ComicsAlliance also reached out to V for Vendetta artist David Lloyd (Kickback), who is planning to release a collection of short stories called Dark Matter later this year, to find out more about his inspiration for the book and how he feels about Anonymous adopting its iconic imagery.
ComicsAlliance: Rumor has it that V for Vendetta was a reaction to the conservative administration of Margaret Thatcher -- was it? And do you see any parallels to what's happening now in today's politics?
David Lloyd: No, [the graphic novel] was initially a response to the rise of support for the National Front in England. 1977-'79 was a high-unemployment period, and that's when the anti-immigration bunch get stronger -- in line with the same crew in the Conservative Party. As time progressed, and Margaret Thatcher became more radical, she was a spur to our endeavour, of course. Now? Yes, the rise of the influence of the Tea Party reflects the rise of radical Conservatism in the late '70s in the UK. Bad news for you guys. And something Larry and Andy [Wachowski] were obviously concerned about in their version of the story on film.
CA: Why was Guy Fawkes an inspiration for the the character V?
DL: He was a fellow revolutionary from history, and the idea of having our character adopt the persona, costume, and - by accident - his failed mission, gave us the theatricality we needed, when that was the one missing element in its development.
CA: Is there something truly British about the legend of Guy Fawkes that people elsewhere will have a hard time understanding?
DL: No. He was a revolutionary, like many revolutionaries elsewhere, except that hi aim, and that of his fellow plotters, was the only to create chaos from which a better order might arise, rather than to change the whole structure of government.
Were you actively upset with the government or other authority institutions when creating the original story?
Yes. Both myself and Alan -- and almost every creative in our business were anti-Conservative and Socialistic.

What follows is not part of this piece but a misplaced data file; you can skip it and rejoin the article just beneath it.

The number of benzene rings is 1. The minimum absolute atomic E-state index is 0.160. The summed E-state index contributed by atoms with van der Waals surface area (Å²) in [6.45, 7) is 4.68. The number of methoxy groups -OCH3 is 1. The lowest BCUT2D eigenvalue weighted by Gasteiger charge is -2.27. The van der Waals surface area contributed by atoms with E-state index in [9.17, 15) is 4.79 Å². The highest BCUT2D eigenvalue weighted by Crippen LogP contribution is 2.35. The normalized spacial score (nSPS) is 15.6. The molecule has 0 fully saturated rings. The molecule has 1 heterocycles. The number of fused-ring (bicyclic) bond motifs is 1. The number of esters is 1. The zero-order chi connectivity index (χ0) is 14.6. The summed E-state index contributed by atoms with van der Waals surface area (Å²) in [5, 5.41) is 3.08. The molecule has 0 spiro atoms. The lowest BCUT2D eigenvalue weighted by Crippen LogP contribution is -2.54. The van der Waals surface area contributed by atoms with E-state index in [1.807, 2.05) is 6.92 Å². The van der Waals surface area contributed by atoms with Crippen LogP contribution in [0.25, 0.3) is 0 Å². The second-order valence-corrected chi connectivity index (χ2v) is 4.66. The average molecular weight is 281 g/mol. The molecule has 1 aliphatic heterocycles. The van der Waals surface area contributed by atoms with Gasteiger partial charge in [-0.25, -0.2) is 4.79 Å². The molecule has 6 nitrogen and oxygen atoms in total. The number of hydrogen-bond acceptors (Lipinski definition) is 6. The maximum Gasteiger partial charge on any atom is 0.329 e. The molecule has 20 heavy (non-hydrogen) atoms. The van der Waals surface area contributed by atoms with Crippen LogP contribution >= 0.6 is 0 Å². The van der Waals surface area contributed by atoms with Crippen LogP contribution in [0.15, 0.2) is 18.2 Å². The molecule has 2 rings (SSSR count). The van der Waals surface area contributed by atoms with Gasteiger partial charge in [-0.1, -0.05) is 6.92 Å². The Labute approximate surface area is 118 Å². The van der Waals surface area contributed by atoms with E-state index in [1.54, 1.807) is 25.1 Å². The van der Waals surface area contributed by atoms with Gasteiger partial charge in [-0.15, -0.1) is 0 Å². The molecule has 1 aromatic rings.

CA: Next year, V for Vendetta will celebrate its
twentieth thirtieth anniversary. If you were construct a similar story today, what would be similar, and what would be different?
DL: Can't imagine anything would be, if were to erase the effect V has already had in the business and the world it's reached.
CA:When we were speaking before, you mentioned that the V mask has become an icon much in the same way Che Guevara is of late. Does that somehow reduce the spirit of what you had in mind when creating the comic series?
DL: Why? Che was as imperfect as V as a revolutionary and as a human being, but he was as dedicated to his ambitions as V. V is too sophisticated a creation to be a copy of Che, but he doesn't suffer in a comparison with him. Though he does, of course, as created character and not a real one!
CA: Alan Moore seems to have embodied the ideal of anarchy in the most sincere sense into the character of V. Does that notion of complete individual freedom appeal to you?
DL: I never thought Anarchy would work as a viable way of running society, but it's a great dream to think it could. But, to maintain individuality of thought and action in a societial structure, and be unaffected by the oppression of conventional manipulation, is a fundamental need for everyone to maintain, and, for me, that's the most important theme of the story.
CA: What does it feel like to have been part of creating a character that, years later, still stands as a symbol of rebellion?
CA: Do you have any opinion of what the group labeled as 'Anonymous' is doing?
DL: They seem to be resisting oppression the best way they know how. I haven't enough knowledge of them to offer view of greater value.
CA: What do you hope the future holds for the character V?
DL: A future as a symbol of protest for all those who feel they need to use it as such.